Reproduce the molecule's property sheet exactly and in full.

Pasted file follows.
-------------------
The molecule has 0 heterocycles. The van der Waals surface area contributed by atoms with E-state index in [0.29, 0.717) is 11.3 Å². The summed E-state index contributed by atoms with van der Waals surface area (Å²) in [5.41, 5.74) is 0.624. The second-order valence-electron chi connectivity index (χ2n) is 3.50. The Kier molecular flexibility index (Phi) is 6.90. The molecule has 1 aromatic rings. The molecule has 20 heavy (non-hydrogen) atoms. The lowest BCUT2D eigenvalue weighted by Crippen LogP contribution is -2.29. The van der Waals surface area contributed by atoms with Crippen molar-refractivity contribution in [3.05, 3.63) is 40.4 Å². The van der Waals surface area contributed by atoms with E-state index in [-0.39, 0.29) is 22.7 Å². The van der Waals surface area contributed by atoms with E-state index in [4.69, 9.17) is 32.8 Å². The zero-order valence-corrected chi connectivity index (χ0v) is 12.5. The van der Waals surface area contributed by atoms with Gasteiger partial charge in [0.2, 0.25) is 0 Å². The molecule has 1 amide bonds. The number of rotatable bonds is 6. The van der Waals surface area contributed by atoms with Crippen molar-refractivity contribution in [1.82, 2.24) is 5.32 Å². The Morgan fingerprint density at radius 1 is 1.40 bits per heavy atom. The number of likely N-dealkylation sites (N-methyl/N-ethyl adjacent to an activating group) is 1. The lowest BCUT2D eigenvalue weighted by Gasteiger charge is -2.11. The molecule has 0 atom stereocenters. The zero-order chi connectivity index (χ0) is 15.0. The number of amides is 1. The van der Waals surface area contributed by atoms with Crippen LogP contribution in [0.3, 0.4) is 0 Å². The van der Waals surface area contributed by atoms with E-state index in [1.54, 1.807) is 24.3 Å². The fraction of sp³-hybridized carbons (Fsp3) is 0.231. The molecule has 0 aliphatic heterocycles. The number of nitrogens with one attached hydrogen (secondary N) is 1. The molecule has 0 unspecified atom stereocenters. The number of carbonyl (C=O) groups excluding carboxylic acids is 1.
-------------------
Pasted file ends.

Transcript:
The molecule has 0 heterocycles. The van der Waals surface area contributed by atoms with E-state index in [0.29, 0.717) is 11.3 Å². The summed E-state index contributed by atoms with van der Waals surface area (Å²) in [5.41, 5.74) is 0.624. The second-order valence-electron chi connectivity index (χ2n) is 3.50. The Kier molecular flexibility index (Phi) is 6.90. The molecule has 1 aromatic rings. The molecule has 20 heavy (non-hydrogen) atoms. The lowest BCUT2D eigenvalue weighted by Crippen LogP contribution is -2.29. The van der Waals surface area contributed by atoms with Crippen molar-refractivity contribution in [3.05, 3.63) is 40.4 Å². The van der Waals surface area contributed by atoms with E-state index in [-0.39, 0.29) is 22.7 Å². The van der Waals surface area contributed by atoms with E-state index in [4.69, 9.17) is 32.8 Å². The zero-order valence-corrected chi connectivity index (χ0v) is 12.5. The van der Waals surface area contributed by atoms with Gasteiger partial charge in [0.2, 0.25) is 0 Å². The molecule has 1 amide bonds. The number of rotatable bonds is 6. The van der Waals surface area contributed by atoms with Crippen molar-refractivity contribution in [1.82, 2.24) is 5.32 Å². The Morgan fingerprint density at radius 1 is 1.40 bits per heavy atom. The number of likely N-dealkylation sites (N-methyl/N-ethyl adjacent to an activating group) is 1. The lowest BCUT2D eigenvalue weighted by Gasteiger charge is -2.11. The molecule has 0 atom stereocenters. The zero-order chi connectivity index (χ0) is 15.0. The number of amides is 1. The van der Waals surface area contributed by atoms with Crippen LogP contribution in [0.3, 0.4) is 0 Å². The van der Waals surface area contributed by atoms with E-state index in [1.54, 1.807) is 24.3 Å². The fraction of sp³-hybridized carbons (Fsp3) is 0.231. The molecule has 0 aliphatic heterocycles. The number of nitrogens with one attached hydrogen (secondary N) is 1. The molecule has 0 unspecified atom stereocenters. The number of carbonyl (C=O) groups excluding carboxylic acids is 1.